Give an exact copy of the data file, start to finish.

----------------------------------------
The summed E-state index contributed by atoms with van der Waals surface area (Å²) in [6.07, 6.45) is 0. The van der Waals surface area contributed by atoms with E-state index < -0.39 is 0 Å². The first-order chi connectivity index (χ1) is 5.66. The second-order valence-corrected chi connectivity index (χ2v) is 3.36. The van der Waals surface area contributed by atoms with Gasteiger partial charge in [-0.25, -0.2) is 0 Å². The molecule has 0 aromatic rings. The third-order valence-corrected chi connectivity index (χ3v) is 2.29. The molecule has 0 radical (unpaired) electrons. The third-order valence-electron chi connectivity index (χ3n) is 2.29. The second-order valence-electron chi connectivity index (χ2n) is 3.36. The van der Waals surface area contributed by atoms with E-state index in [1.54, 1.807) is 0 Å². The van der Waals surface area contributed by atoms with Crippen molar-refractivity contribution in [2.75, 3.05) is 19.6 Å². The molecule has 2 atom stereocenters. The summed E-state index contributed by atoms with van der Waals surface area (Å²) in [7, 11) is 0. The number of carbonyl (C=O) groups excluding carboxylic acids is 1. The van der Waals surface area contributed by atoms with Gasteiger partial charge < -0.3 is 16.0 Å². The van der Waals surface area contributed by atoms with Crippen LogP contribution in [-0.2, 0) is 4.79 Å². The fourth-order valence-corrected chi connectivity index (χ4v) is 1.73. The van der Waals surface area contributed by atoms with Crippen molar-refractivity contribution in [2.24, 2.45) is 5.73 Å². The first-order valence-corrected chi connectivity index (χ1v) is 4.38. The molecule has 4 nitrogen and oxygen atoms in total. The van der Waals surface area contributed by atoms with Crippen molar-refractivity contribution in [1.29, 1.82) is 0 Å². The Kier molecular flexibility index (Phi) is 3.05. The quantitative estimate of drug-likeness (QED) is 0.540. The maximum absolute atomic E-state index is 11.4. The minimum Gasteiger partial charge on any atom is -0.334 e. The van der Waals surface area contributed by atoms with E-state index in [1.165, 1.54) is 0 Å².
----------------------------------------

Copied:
The summed E-state index contributed by atoms with van der Waals surface area (Å²) in [6.07, 6.45) is 0. The van der Waals surface area contributed by atoms with E-state index < -0.39 is 0 Å². The first-order chi connectivity index (χ1) is 5.66. The second-order valence-corrected chi connectivity index (χ2v) is 3.36. The van der Waals surface area contributed by atoms with Gasteiger partial charge in [-0.25, -0.2) is 0 Å². The molecule has 0 aromatic rings. The third-order valence-corrected chi connectivity index (χ3v) is 2.29. The molecule has 0 radical (unpaired) electrons. The third-order valence-electron chi connectivity index (χ3n) is 2.29. The second-order valence-electron chi connectivity index (χ2n) is 3.36. The van der Waals surface area contributed by atoms with E-state index in [1.54, 1.807) is 0 Å². The van der Waals surface area contributed by atoms with Crippen molar-refractivity contribution in [2.75, 3.05) is 19.6 Å². The molecule has 2 atom stereocenters. The summed E-state index contributed by atoms with van der Waals surface area (Å²) in [7, 11) is 0. The number of carbonyl (C=O) groups excluding carboxylic acids is 1. The van der Waals surface area contributed by atoms with Gasteiger partial charge < -0.3 is 16.0 Å². The van der Waals surface area contributed by atoms with Crippen LogP contribution in [-0.2, 0) is 4.79 Å². The fourth-order valence-corrected chi connectivity index (χ4v) is 1.73. The van der Waals surface area contributed by atoms with Crippen molar-refractivity contribution in [2.24, 2.45) is 5.73 Å². The first-order valence-corrected chi connectivity index (χ1v) is 4.38. The molecule has 4 nitrogen and oxygen atoms in total. The van der Waals surface area contributed by atoms with Crippen molar-refractivity contribution in [1.29, 1.82) is 0 Å². The Kier molecular flexibility index (Phi) is 3.05. The quantitative estimate of drug-likeness (QED) is 0.540. The maximum absolute atomic E-state index is 11.4. The minimum Gasteiger partial charge on any atom is -0.334 e. The van der Waals surface area contributed by atoms with E-state index in [1.165, 1.54) is 0 Å².